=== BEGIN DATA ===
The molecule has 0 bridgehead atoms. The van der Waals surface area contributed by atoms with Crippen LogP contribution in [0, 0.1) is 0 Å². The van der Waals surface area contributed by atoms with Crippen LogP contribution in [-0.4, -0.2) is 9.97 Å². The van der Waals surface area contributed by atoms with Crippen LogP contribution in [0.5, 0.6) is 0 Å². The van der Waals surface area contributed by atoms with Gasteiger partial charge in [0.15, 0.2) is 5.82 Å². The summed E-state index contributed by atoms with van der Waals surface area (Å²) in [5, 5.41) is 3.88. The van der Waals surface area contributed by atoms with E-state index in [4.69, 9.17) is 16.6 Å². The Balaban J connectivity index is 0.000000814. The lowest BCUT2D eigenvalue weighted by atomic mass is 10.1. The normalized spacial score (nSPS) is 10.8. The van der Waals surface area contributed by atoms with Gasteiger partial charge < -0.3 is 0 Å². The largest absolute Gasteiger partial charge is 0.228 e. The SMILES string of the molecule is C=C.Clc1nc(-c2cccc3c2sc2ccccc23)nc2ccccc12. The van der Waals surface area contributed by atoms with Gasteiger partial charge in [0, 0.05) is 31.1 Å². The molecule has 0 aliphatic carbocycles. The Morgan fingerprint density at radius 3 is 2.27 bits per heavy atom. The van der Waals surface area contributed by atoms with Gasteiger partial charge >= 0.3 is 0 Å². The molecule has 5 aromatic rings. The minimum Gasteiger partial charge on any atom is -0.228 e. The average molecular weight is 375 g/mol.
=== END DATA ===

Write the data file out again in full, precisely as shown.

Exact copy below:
The molecule has 0 bridgehead atoms. The van der Waals surface area contributed by atoms with Crippen LogP contribution in [0, 0.1) is 0 Å². The van der Waals surface area contributed by atoms with Crippen LogP contribution in [-0.4, -0.2) is 9.97 Å². The van der Waals surface area contributed by atoms with Crippen LogP contribution in [0.5, 0.6) is 0 Å². The van der Waals surface area contributed by atoms with Gasteiger partial charge in [0.15, 0.2) is 5.82 Å². The summed E-state index contributed by atoms with van der Waals surface area (Å²) in [5, 5.41) is 3.88. The van der Waals surface area contributed by atoms with E-state index in [4.69, 9.17) is 16.6 Å². The Balaban J connectivity index is 0.000000814. The lowest BCUT2D eigenvalue weighted by atomic mass is 10.1. The normalized spacial score (nSPS) is 10.8. The van der Waals surface area contributed by atoms with Gasteiger partial charge < -0.3 is 0 Å². The largest absolute Gasteiger partial charge is 0.228 e. The SMILES string of the molecule is C=C.Clc1nc(-c2cccc3c2sc2ccccc23)nc2ccccc12. The van der Waals surface area contributed by atoms with Gasteiger partial charge in [0, 0.05) is 31.1 Å². The molecule has 0 aliphatic carbocycles. The Morgan fingerprint density at radius 3 is 2.27 bits per heavy atom. The van der Waals surface area contributed by atoms with Gasteiger partial charge >= 0.3 is 0 Å². The molecule has 5 aromatic rings. The minimum Gasteiger partial charge on any atom is -0.228 e. The average molecular weight is 375 g/mol.